CANNES–Seven first-feature projects will be pitched to an audience of industry professionals at Focus CoPro’, an event hosted by Cannes’ Short Film Corner that will take place Tuesday May 21 at the Palais des Festivals. The pitching session, which is run in collaboration with Nisi Masa and the Pop Up Film Residency, was introduced last year [...]

  • Cannes: Star Alliance Movies Takes Wide’s

    Cannes: Star Alliance Movies Takes Wide’s ‘Blast’ for China (EXCLUSIVE)

    CANNES  —  Hong Kong’s Star Alliance Movies has pounced on all rights to China on “Blast,” a race against the clock thriller that marks the first full production from Wide, Loic Magneron’s Paris-based sales-production-distribution company. The deal, made against a background of slowing sales to China, represents the first pre-sale on “Blast,” which is now [...]

  • Brazil’s Cinemascopio, France’s Les Valseurs Team

    Brazil’s Cinemascopio, France’s Les Valseurs Team For Nara Normande, Tião’s ‘The Heron’ (EXCLUSIVE)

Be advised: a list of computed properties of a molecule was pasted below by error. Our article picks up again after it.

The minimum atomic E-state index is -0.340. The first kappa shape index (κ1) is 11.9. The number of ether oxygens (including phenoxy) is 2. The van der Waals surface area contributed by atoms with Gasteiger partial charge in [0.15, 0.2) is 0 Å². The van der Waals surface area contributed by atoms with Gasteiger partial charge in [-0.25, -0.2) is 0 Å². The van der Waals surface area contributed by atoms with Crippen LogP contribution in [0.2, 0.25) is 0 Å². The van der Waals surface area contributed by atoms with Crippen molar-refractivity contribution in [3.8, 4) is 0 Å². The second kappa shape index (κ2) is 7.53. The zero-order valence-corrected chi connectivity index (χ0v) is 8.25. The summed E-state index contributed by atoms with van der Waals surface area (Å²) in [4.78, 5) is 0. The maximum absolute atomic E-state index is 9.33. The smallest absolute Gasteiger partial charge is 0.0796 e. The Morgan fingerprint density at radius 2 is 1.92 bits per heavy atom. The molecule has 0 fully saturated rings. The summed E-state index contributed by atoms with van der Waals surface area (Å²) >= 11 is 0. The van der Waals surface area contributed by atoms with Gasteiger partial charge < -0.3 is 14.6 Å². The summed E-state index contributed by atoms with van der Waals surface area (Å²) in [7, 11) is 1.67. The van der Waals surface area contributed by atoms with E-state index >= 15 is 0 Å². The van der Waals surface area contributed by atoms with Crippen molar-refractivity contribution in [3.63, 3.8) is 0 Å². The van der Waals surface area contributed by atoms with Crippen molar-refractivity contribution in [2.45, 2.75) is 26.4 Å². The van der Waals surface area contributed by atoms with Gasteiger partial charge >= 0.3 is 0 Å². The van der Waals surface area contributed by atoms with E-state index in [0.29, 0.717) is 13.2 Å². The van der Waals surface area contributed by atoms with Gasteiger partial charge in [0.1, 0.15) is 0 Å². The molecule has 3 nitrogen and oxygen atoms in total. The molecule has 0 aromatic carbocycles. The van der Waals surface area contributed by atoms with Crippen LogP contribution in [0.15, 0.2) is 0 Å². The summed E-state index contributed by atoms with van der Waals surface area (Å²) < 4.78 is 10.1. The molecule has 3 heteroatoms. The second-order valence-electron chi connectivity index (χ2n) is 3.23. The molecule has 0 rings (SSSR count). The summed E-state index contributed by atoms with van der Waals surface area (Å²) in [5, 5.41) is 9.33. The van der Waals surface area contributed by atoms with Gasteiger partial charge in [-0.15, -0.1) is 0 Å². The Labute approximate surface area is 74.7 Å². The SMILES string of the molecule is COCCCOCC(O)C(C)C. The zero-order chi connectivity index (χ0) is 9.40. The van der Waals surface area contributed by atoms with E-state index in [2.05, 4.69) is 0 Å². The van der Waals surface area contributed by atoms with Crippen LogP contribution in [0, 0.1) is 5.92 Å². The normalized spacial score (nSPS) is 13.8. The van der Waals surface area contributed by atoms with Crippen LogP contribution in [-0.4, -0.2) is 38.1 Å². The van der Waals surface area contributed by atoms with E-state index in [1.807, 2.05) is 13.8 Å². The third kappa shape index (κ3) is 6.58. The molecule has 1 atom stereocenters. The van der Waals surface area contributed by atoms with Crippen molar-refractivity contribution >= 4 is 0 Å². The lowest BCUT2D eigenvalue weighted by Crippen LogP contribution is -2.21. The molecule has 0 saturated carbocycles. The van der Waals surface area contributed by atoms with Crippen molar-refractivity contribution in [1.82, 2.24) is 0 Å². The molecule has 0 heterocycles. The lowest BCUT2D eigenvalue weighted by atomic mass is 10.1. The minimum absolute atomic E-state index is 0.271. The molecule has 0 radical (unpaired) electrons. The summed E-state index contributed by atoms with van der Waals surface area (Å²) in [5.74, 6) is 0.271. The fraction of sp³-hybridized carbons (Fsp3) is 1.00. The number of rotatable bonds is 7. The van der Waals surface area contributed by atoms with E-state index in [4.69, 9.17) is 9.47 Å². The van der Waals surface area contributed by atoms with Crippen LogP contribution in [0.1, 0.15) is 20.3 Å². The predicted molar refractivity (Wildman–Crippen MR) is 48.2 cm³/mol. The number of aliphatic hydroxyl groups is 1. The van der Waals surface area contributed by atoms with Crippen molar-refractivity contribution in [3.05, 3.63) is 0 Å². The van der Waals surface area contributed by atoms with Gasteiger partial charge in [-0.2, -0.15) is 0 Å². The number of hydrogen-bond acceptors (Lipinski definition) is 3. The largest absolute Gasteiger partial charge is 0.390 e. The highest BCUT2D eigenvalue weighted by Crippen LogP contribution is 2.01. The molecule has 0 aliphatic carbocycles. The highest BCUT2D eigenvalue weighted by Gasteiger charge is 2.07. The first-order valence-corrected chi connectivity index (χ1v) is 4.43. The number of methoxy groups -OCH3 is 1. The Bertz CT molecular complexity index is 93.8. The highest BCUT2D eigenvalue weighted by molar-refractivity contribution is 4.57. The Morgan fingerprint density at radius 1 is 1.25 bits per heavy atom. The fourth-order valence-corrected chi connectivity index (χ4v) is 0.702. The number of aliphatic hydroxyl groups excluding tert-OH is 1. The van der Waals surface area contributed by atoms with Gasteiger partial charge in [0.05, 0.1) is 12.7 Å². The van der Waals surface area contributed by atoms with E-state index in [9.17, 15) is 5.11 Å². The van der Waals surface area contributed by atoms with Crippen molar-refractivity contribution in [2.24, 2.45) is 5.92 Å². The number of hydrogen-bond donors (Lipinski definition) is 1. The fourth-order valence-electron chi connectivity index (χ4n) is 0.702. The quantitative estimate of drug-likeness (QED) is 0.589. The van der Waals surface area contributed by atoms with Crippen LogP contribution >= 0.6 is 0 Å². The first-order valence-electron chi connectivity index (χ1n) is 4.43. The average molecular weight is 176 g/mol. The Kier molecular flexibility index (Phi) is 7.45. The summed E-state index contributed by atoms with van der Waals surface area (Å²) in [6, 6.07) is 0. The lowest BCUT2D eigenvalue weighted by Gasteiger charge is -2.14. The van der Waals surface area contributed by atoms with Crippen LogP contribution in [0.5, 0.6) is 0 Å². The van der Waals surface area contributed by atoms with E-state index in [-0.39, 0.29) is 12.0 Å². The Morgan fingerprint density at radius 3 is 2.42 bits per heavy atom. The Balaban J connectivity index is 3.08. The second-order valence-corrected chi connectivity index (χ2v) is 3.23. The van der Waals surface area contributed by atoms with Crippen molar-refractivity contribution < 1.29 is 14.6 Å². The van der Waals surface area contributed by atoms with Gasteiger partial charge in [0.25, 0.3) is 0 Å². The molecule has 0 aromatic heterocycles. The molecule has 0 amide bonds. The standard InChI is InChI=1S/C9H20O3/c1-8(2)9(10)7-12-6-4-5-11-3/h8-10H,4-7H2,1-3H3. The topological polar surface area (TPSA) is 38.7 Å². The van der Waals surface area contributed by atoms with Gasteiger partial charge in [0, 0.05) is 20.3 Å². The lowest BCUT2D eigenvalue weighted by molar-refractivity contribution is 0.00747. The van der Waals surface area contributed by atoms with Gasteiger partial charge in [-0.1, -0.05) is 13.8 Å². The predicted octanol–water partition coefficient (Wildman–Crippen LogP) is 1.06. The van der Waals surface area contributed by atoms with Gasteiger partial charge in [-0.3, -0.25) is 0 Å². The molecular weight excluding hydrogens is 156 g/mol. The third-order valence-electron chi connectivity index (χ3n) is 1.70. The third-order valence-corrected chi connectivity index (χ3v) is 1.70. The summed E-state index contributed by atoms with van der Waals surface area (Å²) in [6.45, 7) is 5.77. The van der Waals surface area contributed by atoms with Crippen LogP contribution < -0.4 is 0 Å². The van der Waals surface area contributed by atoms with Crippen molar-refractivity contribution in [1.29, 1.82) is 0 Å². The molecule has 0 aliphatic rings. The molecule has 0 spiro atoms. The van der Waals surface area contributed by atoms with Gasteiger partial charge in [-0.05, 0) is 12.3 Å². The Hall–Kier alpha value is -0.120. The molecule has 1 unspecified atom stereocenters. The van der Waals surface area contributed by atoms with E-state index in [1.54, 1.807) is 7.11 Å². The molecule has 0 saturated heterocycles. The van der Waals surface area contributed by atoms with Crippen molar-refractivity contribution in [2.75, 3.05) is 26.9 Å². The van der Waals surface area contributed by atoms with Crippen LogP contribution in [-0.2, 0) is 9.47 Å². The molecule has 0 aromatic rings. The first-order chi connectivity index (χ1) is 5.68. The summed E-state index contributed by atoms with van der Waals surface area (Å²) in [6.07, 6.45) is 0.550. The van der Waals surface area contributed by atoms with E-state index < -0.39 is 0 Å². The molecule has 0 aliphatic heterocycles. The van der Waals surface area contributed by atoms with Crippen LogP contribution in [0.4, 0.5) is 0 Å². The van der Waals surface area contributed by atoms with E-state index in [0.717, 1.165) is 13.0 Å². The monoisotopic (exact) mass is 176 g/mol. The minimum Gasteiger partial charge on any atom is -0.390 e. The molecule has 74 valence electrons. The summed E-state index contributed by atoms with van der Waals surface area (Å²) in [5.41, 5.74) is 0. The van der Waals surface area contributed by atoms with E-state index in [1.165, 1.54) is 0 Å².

CANNES — Recife-based CinemaScópio Produções and Paris’ Les Valseurs have teamed on “A Garça” (The Heron), the feature debut from Brazil’s Nara Normande, co-authored by Tião. Brazilian CinemaScópio is behind Kleber Mendonça Filho and Juliano Dornelles’ Brazilian Western-thriller “Bacurau,” in competition at Cannes. Les Valseurs is also presenting Qiu Yang’s short “She Runs” at Critics’ [...]

  • Portrait of a Young Woman on

    Cannes Film Review: 'Portrait of a Lady on Fire'

    The title of Céline Sciamma’s “Portrait of a Lady on Fire” implies that her subversively seductive film will focus on the subject of its titular painting — an 18th-century woman who refuses to pose, in defiance of the arranged marriage into which she’s being forced — when it’s just as much a portrait of the [...]

More From Our Brands

Access exclusive content